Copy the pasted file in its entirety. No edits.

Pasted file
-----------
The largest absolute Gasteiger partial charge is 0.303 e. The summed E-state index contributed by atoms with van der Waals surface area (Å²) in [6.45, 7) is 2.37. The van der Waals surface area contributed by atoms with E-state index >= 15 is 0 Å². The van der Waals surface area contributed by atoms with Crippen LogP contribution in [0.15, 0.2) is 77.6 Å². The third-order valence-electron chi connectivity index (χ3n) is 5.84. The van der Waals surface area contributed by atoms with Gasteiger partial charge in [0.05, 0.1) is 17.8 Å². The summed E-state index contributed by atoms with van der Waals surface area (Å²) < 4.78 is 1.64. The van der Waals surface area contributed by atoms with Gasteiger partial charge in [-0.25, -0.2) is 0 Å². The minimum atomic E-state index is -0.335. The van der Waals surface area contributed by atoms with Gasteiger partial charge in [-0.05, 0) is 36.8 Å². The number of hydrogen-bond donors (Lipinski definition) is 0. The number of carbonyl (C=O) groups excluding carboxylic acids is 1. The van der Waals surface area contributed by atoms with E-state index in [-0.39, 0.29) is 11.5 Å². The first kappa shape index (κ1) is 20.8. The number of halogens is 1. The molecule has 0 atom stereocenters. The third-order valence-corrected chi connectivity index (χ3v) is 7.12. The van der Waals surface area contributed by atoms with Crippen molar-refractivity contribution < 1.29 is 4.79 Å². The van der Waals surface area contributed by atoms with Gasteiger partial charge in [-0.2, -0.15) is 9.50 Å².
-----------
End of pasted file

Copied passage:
The largest absolute Gasteiger partial charge is 0.303 e. The summed E-state index contributed by atoms with van der Waals surface area (Å²) in [6.45, 7) is 2.37. The van der Waals surface area contributed by atoms with E-state index >= 15 is 0 Å². The van der Waals surface area contributed by atoms with Crippen LogP contribution in [0.15, 0.2) is 77.6 Å². The third-order valence-electron chi connectivity index (χ3n) is 5.84. The van der Waals surface area contributed by atoms with Gasteiger partial charge in [0.05, 0.1) is 17.8 Å². The summed E-state index contributed by atoms with van der Waals surface area (Å²) < 4.78 is 1.64. The van der Waals surface area contributed by atoms with Gasteiger partial charge in [-0.25, -0.2) is 0 Å². The minimum atomic E-state index is -0.335. The van der Waals surface area contributed by atoms with Gasteiger partial charge in [-0.05, 0) is 36.8 Å². The number of hydrogen-bond donors (Lipinski definition) is 0. The number of carbonyl (C=O) groups excluding carboxylic acids is 1. The van der Waals surface area contributed by atoms with E-state index in [-0.39, 0.29) is 11.5 Å². The first kappa shape index (κ1) is 20.8. The number of halogens is 1. The molecule has 0 atom stereocenters. The third-order valence-corrected chi connectivity index (χ3v) is 7.12. The van der Waals surface area contributed by atoms with Crippen molar-refractivity contribution < 1.29 is 4.79 Å². The van der Waals surface area contributed by atoms with Gasteiger partial charge in [-0.2, -0.15) is 9.50 Å².